A walk to a mill

There’s been a mill on the site of Howsham Mill since before the Norman Conquest (and subsequent massacre of all things Northern) – it’s mentioned in the Domesday Book.

It’s taken me this long to get round to seeing it. We took a walk there, from Kirkham Priory. This is all that remains of the priory now. The grounds are peaceful, well-tended, and have picnic tables.

From there we headed up into the woods.

The keen-eyed among you might spot a rather cheekily-shaped mushroom at the foot of a tree to the right of the path. More mushrooms were growing on a tree nearby – not edible, as far as I know:

Leaving the wood took us out onto farmers’ land, then a quiet road. A tree had dropped hundreds of tiny apples onto the verge and the tarmac. Many of them have now found their way to places where they stand a better chance of growing. Not into trees with sweet, edible apples to be sure, but at least into trees. This country needs all the trees it can get, and this is just the time of year for-

Pears??


I have never seen a pear-tree, at a random roadside, drop perfectly edible pears (we tested a few) onto the road like this. Pity to waste them…

We crossed a proper staffed level-crossing. Inside the office, we noticed, the windowsills were stacked with books. Perfect job for someone!

And so to the River Derwent:

And on to the Mill.

The present Gothic pile was built in 1755 as part of the Howsham Estate – apparently the gentlemen of the house wanted a bit of a conversation piece, visible from their stately home, as well as a useful source of income.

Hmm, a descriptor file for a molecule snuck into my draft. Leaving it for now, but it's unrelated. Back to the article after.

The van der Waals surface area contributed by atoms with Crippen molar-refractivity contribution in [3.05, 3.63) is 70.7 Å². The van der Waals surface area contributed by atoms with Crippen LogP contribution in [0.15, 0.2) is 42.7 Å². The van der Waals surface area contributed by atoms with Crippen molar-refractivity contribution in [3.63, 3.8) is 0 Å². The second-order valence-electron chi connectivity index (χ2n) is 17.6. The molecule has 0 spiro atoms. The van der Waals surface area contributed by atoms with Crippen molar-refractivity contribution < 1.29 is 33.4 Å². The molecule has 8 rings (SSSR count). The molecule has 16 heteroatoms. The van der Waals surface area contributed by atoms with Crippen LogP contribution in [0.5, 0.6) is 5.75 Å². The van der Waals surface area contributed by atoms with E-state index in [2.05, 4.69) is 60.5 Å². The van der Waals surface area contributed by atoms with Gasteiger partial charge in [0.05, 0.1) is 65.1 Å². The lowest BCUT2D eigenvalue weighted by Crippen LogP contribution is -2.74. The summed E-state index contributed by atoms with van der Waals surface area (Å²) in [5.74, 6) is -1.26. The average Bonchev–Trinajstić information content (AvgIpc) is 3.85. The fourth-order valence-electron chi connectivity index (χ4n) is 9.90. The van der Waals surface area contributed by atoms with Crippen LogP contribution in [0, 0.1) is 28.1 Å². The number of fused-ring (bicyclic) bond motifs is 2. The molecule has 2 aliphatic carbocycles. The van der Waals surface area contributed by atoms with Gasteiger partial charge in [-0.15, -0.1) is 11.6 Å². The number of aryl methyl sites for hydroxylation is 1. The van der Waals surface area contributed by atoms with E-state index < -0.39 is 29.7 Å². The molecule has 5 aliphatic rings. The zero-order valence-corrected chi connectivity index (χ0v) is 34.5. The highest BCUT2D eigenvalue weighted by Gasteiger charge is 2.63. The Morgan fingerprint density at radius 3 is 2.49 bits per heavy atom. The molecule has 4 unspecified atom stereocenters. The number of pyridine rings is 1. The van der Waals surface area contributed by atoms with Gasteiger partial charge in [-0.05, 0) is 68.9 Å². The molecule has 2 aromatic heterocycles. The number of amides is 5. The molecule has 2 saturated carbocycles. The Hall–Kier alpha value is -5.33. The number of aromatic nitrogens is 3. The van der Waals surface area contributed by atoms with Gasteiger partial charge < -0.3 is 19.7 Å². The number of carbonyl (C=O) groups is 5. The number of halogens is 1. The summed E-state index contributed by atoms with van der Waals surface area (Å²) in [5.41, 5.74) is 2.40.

But bit by bit, over the next 200 years, grinding first flour, and then animal feed, became less and less profitable. The last miller left in 1947 and the building fell into such bad disrepair that some bright spark in the 1960s (of course) put in an application to demolish what was left of it.

Luckily, conservationists intervened.

In the early 2000s local enthusiasts formed the Renewable Heritage Trust with the aim of getting it rebuilt and running, both as a source of electricity and a venue for educational outreach and the like.

Our writers’ group had even booked a day there, but sadly it got Covid-ed.

The Mill now has two sources of renewable electricity: a classic mill-wheel that generates about 10 kW (about enough energy to fire the boiler to heat a small house), and an Archimedean Screw (a spiral rod that the water turns as it passes down a tube – particularly good for venues with a low height difference between the water arriving and leaving, as the Derwent has in this flat landscape) which, when we turned up, was generating about 45 kW.

It also has a picnic table – so we had lunch.

The volunteers who run it all appear to be retired engineers. I worry that, as the national retirement age is raised, life expectancy stops its historic 200-year upward trend, and the supply of rail and other mechanical experts dwindles, we’ll be short of the good types who keep this kind of project on the road, and who are willing and able to start up new ones.

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